Politically, the president can do the following: call national referendums; call regular and extraordinary elections to the House of Representatives, the Council of the Republic and local representative bodies; dissolve the chambers of the Parliament to the order and instances determined by the Constitution; appoint six members of the Central Commission of the Republic of Belarus on Elections and National Referendums; form, dissolve and reorganize the Administration of the President of the Republic of Belarus, other bodies of state administration, as well as consultative advisory councils, other bodies attached to the Presidency; appoint the Prime minister of the Republic of Belarus with the consent of the House of Representatives; determine the structure of the Government of the Republic of Belarus, appoint and dismiss the deputy Prime ministers, ministers and other members of the Government, take the decision on the resignation of the Government, or any of its members; appoint with the consent of the Council of the Republic the Chairperson of the Constitutional, Supreme and Economic Courts from among the judges of these courts; appoint with the consent of the Council of the Republic the judges of the Supreme and Economic Courts, Chairperson of the Central Commission of the Republic of Belarus on Elections and National Referendums, the Procurator-General, the Chairperson and members of the Governing Board of the National Bank; appoint six members of the Constitutional Court, and other judges of the Republic of Belarus; dismiss the Chairperson and judges of the Constitutional, Supreme and Economic Courts, the Chairperson of the Central Commission of the Republic of Belarus on Elections and National Referendums, the Procurator-General, the Chair-person and members of the Board of the National Bank to the order and instances determined by the law and to the notification of the Council of the Republic; appoint and dismiss the Chairperson of the State Supervisory Committee; deliver annual messages to the Parliament which are not open to discussion at the sittings of the House of Representatives and Council of the Republic; have the right to participate in the sessions of Parliament and its bodies; deliver speeches and addresses to Parliament at any requested time; have the right to chair the meetings of the Government of the Republic of Belarus; appoint leading officials of bodies of state administration and determine their status; appoint official representatives of the President in the Parliament and other officials whose offices are determined by the law, unless otherwise specified in the Constitution; conduct negotiations and sign international treaties, appoint and recall diplomatic representatives of the Republic of Belarus in foreign countries and at international organizations; receive the credentials and letters of recall of the accredited diplomatic representatives of foreign countries; have the right, in instances specified in the law, to defer a strike or suspend it for a period not exceeding three months; sign bills and have the right to the order determined by the Constitution to return it or some of its provisions with the objections to the House of Representatives; have the right to abolish acts of the Government; exercise supervision directly or through specially formed bodies of observance of laws by local organs of administration or self-government and have the right to suspend decisions of local councils of deputies, or abolish decisions of local executive and administrative bodies where they do not conform to the requirements of the law.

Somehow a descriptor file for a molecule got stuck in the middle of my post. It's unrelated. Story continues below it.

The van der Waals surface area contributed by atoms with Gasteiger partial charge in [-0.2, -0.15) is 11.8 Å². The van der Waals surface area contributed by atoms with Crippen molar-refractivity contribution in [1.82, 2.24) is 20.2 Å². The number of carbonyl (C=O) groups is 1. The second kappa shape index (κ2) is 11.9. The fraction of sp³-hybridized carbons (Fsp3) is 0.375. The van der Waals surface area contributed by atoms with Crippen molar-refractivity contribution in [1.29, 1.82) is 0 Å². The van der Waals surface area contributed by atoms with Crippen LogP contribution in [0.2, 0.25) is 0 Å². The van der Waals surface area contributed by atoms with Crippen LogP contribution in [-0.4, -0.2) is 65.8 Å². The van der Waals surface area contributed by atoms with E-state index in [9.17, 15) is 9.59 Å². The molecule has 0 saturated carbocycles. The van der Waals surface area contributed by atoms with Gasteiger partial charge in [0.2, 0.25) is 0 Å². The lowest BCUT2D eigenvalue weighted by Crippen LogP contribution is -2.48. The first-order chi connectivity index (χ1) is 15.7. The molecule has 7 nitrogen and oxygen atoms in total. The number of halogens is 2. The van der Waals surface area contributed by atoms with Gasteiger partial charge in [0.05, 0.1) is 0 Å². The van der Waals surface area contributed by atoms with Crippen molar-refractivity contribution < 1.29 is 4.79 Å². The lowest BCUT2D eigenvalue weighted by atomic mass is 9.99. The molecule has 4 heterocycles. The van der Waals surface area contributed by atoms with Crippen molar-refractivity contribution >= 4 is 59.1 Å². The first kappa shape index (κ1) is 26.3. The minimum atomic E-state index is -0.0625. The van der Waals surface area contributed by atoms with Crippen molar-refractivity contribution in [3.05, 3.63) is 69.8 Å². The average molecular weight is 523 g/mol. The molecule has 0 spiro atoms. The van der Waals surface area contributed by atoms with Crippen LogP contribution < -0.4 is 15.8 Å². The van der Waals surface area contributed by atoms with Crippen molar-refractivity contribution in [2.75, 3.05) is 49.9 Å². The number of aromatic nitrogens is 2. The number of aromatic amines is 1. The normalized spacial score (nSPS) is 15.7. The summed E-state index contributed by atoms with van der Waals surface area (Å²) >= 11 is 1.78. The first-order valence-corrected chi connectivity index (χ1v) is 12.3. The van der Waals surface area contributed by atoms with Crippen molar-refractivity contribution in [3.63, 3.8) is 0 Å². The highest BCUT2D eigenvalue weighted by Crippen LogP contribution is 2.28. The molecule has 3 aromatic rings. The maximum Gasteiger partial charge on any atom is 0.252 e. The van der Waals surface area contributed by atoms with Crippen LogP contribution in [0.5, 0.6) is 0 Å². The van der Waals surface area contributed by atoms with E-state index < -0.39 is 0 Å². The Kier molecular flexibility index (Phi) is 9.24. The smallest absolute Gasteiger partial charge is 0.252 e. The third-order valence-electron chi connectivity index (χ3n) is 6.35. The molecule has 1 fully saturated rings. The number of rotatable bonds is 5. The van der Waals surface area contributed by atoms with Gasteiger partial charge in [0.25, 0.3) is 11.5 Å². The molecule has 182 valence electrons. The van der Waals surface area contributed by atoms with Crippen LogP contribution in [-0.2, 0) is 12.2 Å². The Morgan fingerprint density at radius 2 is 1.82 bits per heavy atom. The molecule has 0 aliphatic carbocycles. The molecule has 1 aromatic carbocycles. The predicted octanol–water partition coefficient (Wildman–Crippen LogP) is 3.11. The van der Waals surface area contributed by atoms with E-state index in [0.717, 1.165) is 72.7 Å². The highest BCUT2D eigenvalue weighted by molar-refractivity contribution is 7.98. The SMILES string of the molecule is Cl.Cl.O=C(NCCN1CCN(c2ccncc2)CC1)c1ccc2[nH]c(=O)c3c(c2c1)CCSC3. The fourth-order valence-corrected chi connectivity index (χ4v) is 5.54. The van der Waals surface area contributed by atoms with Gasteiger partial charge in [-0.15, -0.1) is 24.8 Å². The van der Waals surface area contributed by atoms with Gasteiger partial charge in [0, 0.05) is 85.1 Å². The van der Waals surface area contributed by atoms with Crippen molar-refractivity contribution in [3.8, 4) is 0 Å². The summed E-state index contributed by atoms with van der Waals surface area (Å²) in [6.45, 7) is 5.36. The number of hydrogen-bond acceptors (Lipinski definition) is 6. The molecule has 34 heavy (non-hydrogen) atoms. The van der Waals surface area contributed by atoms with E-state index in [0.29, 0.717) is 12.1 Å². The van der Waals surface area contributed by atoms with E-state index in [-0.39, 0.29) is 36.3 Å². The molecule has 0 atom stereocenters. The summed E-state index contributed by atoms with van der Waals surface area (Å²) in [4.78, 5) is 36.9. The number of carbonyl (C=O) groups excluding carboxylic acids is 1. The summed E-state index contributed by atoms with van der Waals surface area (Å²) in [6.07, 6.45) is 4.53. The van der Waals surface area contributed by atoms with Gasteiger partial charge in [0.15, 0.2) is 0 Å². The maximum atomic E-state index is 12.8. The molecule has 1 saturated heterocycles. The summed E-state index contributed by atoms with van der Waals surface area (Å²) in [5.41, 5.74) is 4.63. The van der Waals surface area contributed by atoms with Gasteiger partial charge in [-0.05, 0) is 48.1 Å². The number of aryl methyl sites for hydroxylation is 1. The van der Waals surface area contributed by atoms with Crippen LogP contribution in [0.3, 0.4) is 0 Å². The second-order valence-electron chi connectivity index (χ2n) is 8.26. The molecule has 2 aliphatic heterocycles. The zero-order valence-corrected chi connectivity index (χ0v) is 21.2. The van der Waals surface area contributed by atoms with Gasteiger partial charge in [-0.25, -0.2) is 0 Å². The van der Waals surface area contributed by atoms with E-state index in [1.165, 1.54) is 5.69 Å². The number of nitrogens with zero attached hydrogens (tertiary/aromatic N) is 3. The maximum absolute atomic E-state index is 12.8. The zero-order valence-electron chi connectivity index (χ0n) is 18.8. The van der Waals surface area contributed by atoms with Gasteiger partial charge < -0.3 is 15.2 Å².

Not only the president is the head of government, he is the social leader of Belarus. The president delivers messages to the citizens several times a year and can issue decrees to establish red letter days and national holidays. The president is the main authority for the granting of Belarusian citizen and can present state decorations to honored individuals. The president also has the ability to determine the status of asylum seekers and grant pardons to convicted citizens.